Race - Canadian Stage at Bluma Appel Theatre in the St. Lawrence Centre for the Arts - Toronto, ON - **1/2 (out of 5 stars)
Written by David Mamet, Directed by Daniel Brooks
Runs until May 5th 2013
The Call - Playwrights Horizons' Peter Jay Sharp Theatre - Off-Broadway - New York City, NY - **1/2 (out of 5 stars)
Written by Tanya Barfield, Directed by Leigh Silverman
Runs until May 19th 2013. Review based on early preview.
It may be 2013 but the colour of your skin still factors into the life you can and will lead in America. While daily life may not have as many overt incidences of racism or stereotyping as America's sordid past (the Civil War, the Scottsboro Boys, Malcollm X), countless new news stories (like the tragic death of Trayvon Martin) and political issues (like the absurdity in the importance in seeing Obama's birth certificate) keep the issues of being Black in America as a constant simmering issue.
Two recent new dramas attempt to discuss the issues of race in modern America, with Mamet dramatizing things in his usual hot-button scandal laced ways, while Tanya Barfield gently brings the subtle issues of race in a drama about a white yuppie couple who decide to adopt a baby from Africa after their Black lesbian friends return from a trip to Africa.
There are interesting points in David Mamet's Race, now playing at Canadian Stage, with some pointed statements that make for typical juicy quotable Mamet fare but the plot lacks enough bite to truly be controversial or incendiary. The story revolves around a pompous and rich White man Charles Strickland who is accused of raping a Black woman. Strickland hires a team of lawyers that include White laywer Jack Lawson, a Black lawyer Henry Brown, and a younger Black female lawyer, one who seems a match to the supposed victim. The set up, while not unlike a typical episode plotline on The Good Wife, Boston Legal, or The Practice, still has many interesting facets to explore, with issues of White privilege versus the expectations and struggles Blacks must overcome to succeed in America. Unfortunately, the more interesting points are rolled into a typical courtroom case as the lawyers discuss the legal tactics and points that may or may not help their own careers.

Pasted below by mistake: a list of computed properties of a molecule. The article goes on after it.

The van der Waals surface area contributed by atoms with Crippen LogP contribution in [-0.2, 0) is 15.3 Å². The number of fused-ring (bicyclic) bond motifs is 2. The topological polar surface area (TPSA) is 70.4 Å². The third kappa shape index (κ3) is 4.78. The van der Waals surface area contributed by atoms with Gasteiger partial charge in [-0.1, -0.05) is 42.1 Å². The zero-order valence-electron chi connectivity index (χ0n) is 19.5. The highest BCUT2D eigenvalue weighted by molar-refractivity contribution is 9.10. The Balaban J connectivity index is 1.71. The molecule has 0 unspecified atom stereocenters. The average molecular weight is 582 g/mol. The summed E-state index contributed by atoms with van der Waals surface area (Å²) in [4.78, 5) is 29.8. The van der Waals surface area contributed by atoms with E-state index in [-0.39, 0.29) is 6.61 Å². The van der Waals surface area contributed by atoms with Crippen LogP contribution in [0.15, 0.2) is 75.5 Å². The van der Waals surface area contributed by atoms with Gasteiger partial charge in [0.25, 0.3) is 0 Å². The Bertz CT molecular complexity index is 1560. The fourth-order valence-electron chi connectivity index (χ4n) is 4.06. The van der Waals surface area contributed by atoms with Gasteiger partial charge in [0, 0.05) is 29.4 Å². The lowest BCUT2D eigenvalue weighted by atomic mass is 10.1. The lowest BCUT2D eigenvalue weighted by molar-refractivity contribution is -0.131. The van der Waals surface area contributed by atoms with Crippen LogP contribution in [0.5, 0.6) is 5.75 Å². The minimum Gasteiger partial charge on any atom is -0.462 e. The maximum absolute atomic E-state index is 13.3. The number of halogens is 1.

Still, I'm curious to hear what others have to say about Mamet's Race debate. I only wish the play about being Black and White in America had more colour to it.
Add in an so-nice-he's-odd African neighbour, who insists that Annie and Peter go through with the adoption while asking them to bring shipments of donations to Africa at the same time, and The Call sort of falls off the rails when it tries to stuff too many possible controversies without really delving in fully into any one in particular. Major decisions seem glossed over and simply become assumed plot points, while the African neighbour Alemu (Russell G. Jones) seems to spout out prophetic Oprah-like wisdom.
The cast tries to inject as much realism into the promising play, with the most compelling and subtle performances from Eisa Davis, Crystal A. Dickinson and Kelly AuCoin, but the attempt to tie a shocking past to the story rings false and unnecessary for a story already so filled with so many complications and issues.
I appreciated the attempts at thought provoking plays potentially with flaming controversy with the still-hot button issue of race in contemporary America. While there are interesting points and great potential in set ups for Race and The Call, both plays, despite some great performances, aren't quite as scathing as the premise sets up for. Some plot points don't quite add up, and it takes away from the possible truth the plays reaches for. Still, they are the types of plays that cry out to be discussed afterwards and I'm incredibly curious to hear what others have to say about them, and wonder if the colour of my own skin (and that I am neither Black nor White) may have anything to do with my reactions to the play.
Photos of Race by David Hou
Photo of The Call by Jeremy Daniel
Vance at http://tapeworthy.blogspot.com